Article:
House of Fraser plans flotation
Department store chain House of Fraser is pushing ahead with plans for a stock market flotation as a raft of UK firms rush to go public, it has been reported.
The group, which has 61 sites across Britain and Ireland, is expected to appoint investment bankers to advise on a listing in the next few weeks, The Sunday Times said.
It is thought the group may look to launch its initial public offering (IPO) early next year and could be valued at between £300 million and £400 million.
A growing list of companies are understood to be mulling flotations to tap into buoyant financial markets, including sofa retailer DFS, Madame Tussauds owner Merlin Entertainments and online takeaway service Just-Eat.
House of Fraser's IPO would mark a return to the stock market for the group after an absence of more than seven years.
The 161-year-old business has had a tumultuous time since the financial crisis, with 49% of the group owned by representatives of failed Icelandic banks, who took control of the shares when previous owner Baugur went bust.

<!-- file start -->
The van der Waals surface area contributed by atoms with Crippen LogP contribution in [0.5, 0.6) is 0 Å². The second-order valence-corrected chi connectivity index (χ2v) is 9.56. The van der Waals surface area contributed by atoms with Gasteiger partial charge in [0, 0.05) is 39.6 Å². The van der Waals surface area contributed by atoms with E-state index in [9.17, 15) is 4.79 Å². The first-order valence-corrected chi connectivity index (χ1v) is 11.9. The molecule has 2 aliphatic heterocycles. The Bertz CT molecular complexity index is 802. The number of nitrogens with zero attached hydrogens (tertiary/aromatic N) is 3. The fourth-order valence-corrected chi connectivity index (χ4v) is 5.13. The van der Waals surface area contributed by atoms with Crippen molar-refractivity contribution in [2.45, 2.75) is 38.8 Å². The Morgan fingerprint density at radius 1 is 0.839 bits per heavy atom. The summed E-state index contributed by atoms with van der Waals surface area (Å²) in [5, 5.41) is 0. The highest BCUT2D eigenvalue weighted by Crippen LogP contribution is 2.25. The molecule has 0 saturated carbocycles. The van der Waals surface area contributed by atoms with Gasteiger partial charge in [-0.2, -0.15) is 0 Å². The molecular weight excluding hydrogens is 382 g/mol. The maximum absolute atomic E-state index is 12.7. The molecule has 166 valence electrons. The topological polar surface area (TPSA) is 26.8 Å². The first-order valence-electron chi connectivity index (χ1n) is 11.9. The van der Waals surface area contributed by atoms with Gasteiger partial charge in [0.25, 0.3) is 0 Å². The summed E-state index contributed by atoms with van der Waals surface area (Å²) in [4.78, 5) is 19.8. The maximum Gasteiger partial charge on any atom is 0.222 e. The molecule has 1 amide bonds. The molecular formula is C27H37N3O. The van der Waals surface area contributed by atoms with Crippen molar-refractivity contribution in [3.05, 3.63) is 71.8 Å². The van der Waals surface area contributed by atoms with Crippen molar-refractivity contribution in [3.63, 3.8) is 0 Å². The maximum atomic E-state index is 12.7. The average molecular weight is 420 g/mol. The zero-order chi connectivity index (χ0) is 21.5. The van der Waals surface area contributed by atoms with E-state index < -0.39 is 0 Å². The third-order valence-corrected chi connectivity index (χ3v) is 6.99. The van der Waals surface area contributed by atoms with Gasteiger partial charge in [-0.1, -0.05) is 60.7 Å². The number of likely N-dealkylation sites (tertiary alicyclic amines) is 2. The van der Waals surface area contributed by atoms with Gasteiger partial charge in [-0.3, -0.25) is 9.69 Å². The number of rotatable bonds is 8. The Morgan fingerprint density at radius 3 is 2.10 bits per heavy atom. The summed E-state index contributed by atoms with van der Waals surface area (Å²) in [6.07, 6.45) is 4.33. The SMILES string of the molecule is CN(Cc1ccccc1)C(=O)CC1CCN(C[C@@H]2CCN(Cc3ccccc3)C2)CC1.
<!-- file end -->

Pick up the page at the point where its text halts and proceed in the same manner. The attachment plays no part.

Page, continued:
Executive chairman Don McCarthy and his family also hold a 20% stake, while o ther big shareholders include Scottish tycoon Tom Hunter and Lloyds Banking Group, which inherited its stake after HBOS helped finance Baugur's takeover deal.
The retailer, which generates sales of £1.2 million a year and employs 7,300 people as well as 12,000 concession staff, has also been the subject of takeover speculation in the past year.
It is believed to have held takeover talks with Sports Direct tycoon Mike Ashley and the Qatari royal family before setting its sights on a return to public ownership.
The chain first listed on the stock market in 1948 and remained a public company until it was bought by Mohamed al-Fayed in 1985.
It was listed again in 1994 before being snapped up in 2006 by a group of investors led by Icelandic tycoon Jon A sgeir Johannesson's Baugur Group in a £350 million deal.
Other chains in the Baugur portfolio included toy store Hamleys and frozen foods chain Iceland.